Lockheed Martin will seek US Army approval in 2008 to deploy to Iraq a surface-launched version of a new guided rocket, which, if approved, could occur within weeks of the first airborne firings of the new Direct Attack Guided Rocket (DAGR) a 70mm (2.75in) Hydra rocket with an attached sensor assembly.
"From a business-development aspect [the surface-launched model] is something that we started working on early this year," says Randy Thomas, business development manager for DAGR. The army has proposed to integrate the system and Lockheed AGM-114 Hellfire missiles with a network of tower-based sensors. The system could be installed at army bases in Iraq, and be used to detect and fire on insurgent mortar teams within a roughly 5min window, Thomas says. Lockheed is seeking to persuade the army to fund DAGR integration on a mix of manned helicopters and unmanned aircraft, he says.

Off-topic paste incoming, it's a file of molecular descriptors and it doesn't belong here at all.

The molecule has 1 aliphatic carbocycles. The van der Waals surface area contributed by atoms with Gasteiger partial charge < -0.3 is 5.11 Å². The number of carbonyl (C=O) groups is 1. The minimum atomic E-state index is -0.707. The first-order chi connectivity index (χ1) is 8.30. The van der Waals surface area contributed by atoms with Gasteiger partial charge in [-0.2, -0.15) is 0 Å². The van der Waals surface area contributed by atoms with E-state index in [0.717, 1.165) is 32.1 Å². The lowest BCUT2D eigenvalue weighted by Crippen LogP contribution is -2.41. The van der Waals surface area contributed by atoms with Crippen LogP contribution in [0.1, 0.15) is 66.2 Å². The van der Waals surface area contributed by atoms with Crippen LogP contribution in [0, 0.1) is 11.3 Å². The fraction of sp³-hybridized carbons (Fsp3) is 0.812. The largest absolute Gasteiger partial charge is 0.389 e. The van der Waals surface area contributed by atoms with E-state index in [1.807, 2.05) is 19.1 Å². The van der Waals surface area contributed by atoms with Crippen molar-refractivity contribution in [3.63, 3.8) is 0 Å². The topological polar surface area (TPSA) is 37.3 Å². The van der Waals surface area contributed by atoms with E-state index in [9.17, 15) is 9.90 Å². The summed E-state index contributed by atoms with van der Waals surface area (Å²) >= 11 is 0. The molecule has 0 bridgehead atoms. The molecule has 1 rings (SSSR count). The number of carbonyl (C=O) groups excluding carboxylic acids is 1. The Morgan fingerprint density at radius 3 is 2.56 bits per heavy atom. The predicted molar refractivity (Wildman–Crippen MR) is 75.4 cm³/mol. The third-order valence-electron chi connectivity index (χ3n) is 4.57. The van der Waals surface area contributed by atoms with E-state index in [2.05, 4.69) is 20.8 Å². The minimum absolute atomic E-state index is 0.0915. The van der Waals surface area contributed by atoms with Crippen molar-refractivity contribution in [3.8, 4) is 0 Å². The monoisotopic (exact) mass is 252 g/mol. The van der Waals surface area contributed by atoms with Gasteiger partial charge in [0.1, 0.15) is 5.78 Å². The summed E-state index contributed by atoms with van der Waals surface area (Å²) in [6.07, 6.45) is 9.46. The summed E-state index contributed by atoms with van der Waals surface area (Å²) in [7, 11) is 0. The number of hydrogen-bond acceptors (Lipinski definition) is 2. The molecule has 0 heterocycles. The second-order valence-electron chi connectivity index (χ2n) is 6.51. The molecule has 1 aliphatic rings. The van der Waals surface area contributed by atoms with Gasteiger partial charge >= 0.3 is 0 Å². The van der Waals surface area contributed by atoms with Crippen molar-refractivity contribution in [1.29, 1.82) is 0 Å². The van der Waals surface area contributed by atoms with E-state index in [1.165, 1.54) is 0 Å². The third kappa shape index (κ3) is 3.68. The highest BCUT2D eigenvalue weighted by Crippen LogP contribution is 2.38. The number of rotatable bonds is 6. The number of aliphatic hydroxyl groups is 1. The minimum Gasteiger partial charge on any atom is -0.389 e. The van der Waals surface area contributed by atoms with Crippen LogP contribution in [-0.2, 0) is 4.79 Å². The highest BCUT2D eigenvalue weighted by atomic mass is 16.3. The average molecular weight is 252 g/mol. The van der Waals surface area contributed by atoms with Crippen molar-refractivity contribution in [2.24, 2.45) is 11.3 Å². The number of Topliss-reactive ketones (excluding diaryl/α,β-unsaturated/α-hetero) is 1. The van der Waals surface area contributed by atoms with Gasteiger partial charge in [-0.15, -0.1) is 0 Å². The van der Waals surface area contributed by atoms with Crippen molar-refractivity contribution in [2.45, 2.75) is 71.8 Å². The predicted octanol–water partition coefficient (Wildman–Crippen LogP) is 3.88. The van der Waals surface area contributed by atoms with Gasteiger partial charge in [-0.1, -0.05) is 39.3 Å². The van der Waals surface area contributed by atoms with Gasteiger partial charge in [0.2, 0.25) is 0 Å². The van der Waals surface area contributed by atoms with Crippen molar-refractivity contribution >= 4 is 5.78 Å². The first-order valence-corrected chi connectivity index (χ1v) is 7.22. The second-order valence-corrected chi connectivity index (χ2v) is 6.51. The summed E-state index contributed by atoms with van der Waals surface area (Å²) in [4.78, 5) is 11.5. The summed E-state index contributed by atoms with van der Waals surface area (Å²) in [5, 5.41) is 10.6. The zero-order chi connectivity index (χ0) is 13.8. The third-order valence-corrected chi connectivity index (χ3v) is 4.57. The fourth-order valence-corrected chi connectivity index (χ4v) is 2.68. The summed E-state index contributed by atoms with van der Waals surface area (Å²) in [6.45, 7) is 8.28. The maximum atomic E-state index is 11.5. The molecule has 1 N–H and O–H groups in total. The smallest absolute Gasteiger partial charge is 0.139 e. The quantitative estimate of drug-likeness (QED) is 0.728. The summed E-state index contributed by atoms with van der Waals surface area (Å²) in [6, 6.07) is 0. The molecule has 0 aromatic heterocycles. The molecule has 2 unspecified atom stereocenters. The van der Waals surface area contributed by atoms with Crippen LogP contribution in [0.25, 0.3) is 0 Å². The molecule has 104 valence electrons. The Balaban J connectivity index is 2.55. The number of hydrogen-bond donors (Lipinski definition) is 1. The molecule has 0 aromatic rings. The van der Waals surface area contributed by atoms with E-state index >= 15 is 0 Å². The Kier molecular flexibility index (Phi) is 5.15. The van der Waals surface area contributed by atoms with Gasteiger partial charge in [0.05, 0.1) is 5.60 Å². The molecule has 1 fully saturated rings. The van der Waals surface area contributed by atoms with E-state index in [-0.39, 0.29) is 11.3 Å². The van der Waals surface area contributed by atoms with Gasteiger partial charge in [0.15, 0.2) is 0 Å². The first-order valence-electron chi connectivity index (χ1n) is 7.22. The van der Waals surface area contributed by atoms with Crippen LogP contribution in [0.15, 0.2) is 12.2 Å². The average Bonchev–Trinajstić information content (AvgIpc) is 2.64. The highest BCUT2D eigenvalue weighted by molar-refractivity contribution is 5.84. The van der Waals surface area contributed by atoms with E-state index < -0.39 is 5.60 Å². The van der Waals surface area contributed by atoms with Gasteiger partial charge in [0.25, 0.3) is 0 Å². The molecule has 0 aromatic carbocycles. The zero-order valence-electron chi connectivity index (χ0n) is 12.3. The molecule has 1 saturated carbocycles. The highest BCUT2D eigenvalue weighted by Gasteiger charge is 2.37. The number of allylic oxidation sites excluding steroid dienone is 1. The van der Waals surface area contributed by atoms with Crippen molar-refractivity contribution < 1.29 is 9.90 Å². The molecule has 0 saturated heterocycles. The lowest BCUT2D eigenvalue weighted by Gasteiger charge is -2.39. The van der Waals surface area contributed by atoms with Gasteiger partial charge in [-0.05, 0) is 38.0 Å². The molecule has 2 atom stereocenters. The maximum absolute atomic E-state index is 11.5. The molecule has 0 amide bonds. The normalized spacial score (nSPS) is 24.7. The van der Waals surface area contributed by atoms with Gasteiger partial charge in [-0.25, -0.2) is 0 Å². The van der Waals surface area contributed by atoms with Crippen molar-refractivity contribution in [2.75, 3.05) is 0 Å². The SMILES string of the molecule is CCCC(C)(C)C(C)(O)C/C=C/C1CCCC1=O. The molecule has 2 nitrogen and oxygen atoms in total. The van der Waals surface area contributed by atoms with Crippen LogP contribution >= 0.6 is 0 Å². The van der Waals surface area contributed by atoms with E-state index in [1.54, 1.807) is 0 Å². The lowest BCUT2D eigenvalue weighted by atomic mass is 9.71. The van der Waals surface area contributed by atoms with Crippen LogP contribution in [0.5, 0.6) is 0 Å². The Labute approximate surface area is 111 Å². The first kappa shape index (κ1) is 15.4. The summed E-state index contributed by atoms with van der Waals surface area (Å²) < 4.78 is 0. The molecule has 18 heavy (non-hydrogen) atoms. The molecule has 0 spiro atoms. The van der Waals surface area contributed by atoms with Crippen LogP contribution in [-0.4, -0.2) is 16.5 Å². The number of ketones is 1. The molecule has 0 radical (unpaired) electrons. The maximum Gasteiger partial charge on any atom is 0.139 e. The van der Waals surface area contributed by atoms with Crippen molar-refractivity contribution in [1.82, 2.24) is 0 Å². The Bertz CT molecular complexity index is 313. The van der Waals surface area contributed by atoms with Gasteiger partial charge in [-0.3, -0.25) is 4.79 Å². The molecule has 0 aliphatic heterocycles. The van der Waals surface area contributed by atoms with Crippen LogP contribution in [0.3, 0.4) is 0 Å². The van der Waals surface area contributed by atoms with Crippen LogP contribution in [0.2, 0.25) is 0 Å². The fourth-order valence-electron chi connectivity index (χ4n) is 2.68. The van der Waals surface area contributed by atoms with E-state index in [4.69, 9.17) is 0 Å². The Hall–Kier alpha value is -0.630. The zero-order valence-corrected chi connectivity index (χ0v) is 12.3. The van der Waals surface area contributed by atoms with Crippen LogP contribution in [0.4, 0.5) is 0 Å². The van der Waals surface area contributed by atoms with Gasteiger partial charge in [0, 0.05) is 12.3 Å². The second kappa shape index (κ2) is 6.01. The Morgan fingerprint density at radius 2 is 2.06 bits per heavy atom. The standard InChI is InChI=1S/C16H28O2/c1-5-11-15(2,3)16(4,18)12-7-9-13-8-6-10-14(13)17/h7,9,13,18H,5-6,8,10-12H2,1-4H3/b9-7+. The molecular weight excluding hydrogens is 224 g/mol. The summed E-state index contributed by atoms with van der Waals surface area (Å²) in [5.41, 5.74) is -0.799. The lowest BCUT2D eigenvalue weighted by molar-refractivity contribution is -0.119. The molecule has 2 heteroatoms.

The army has zeroed out funds for BAE Systems' Advanced Precision Kill Weapon System II programme, which would have introduced a 70mm guided rocket with a launch field of +/-4deg. DAGR represents Lockheed's objective system for the requirement, offering a +/-15deg launch field of view and a seeker derived from the precision guided mortar munition programme.